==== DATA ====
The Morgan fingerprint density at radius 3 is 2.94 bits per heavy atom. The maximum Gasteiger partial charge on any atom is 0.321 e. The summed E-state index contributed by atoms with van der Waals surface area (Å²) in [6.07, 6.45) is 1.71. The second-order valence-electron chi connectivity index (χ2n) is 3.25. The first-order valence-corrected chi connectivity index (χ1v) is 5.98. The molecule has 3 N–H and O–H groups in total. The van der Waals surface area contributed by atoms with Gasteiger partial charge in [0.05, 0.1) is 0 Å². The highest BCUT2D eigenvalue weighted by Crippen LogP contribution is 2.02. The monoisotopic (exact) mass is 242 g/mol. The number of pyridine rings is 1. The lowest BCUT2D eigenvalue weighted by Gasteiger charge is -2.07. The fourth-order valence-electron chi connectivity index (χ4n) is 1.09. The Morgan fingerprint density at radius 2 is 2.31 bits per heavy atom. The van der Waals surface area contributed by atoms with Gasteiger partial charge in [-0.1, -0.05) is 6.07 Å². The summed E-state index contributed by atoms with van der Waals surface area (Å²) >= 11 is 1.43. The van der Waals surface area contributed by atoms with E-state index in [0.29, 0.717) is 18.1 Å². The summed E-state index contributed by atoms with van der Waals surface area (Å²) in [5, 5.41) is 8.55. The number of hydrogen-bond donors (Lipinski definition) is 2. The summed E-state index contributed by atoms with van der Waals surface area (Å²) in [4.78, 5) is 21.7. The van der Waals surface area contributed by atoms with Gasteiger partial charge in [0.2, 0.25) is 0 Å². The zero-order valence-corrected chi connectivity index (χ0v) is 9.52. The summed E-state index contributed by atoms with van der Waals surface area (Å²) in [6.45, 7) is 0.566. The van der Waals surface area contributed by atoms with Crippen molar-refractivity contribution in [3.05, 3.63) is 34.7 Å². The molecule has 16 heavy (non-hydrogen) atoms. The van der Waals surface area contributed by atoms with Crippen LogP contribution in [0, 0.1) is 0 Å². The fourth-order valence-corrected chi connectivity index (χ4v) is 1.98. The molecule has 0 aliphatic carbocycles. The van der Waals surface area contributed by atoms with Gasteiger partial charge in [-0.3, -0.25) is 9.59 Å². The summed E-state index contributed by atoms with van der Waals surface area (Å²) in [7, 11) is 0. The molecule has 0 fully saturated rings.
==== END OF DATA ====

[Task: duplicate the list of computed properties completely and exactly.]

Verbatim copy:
The Morgan fingerprint density at radius 3 is 2.94 bits per heavy atom. The maximum Gasteiger partial charge on any atom is 0.321 e. The summed E-state index contributed by atoms with van der Waals surface area (Å²) in [6.07, 6.45) is 1.71. The second-order valence-electron chi connectivity index (χ2n) is 3.25. The first-order valence-corrected chi connectivity index (χ1v) is 5.98. The molecule has 3 N–H and O–H groups in total. The van der Waals surface area contributed by atoms with Gasteiger partial charge in [0.05, 0.1) is 0 Å². The highest BCUT2D eigenvalue weighted by Crippen LogP contribution is 2.02. The monoisotopic (exact) mass is 242 g/mol. The number of pyridine rings is 1. The lowest BCUT2D eigenvalue weighted by Gasteiger charge is -2.07. The fourth-order valence-electron chi connectivity index (χ4n) is 1.09. The Morgan fingerprint density at radius 2 is 2.31 bits per heavy atom. The van der Waals surface area contributed by atoms with Gasteiger partial charge in [-0.1, -0.05) is 6.07 Å². The summed E-state index contributed by atoms with van der Waals surface area (Å²) >= 11 is 1.43. The van der Waals surface area contributed by atoms with E-state index in [0.29, 0.717) is 18.1 Å². The summed E-state index contributed by atoms with van der Waals surface area (Å²) in [5, 5.41) is 8.55. The number of hydrogen-bond donors (Lipinski definition) is 2. The summed E-state index contributed by atoms with van der Waals surface area (Å²) in [4.78, 5) is 21.7. The van der Waals surface area contributed by atoms with Gasteiger partial charge in [0.2, 0.25) is 0 Å². The zero-order valence-corrected chi connectivity index (χ0v) is 9.52. The summed E-state index contributed by atoms with van der Waals surface area (Å²) in [6.45, 7) is 0.566. The van der Waals surface area contributed by atoms with Crippen molar-refractivity contribution in [3.05, 3.63) is 34.7 Å². The molecule has 16 heavy (non-hydrogen) atoms. The van der Waals surface area contributed by atoms with Crippen LogP contribution in [0, 0.1) is 0 Å². The fourth-order valence-corrected chi connectivity index (χ4v) is 1.98. The molecule has 0 aliphatic carbocycles. The van der Waals surface area contributed by atoms with Gasteiger partial charge in [-0.3, -0.25) is 9.59 Å². The summed E-state index contributed by atoms with van der Waals surface area (Å²) in [7, 11) is 0. The molecule has 0 fully saturated rings.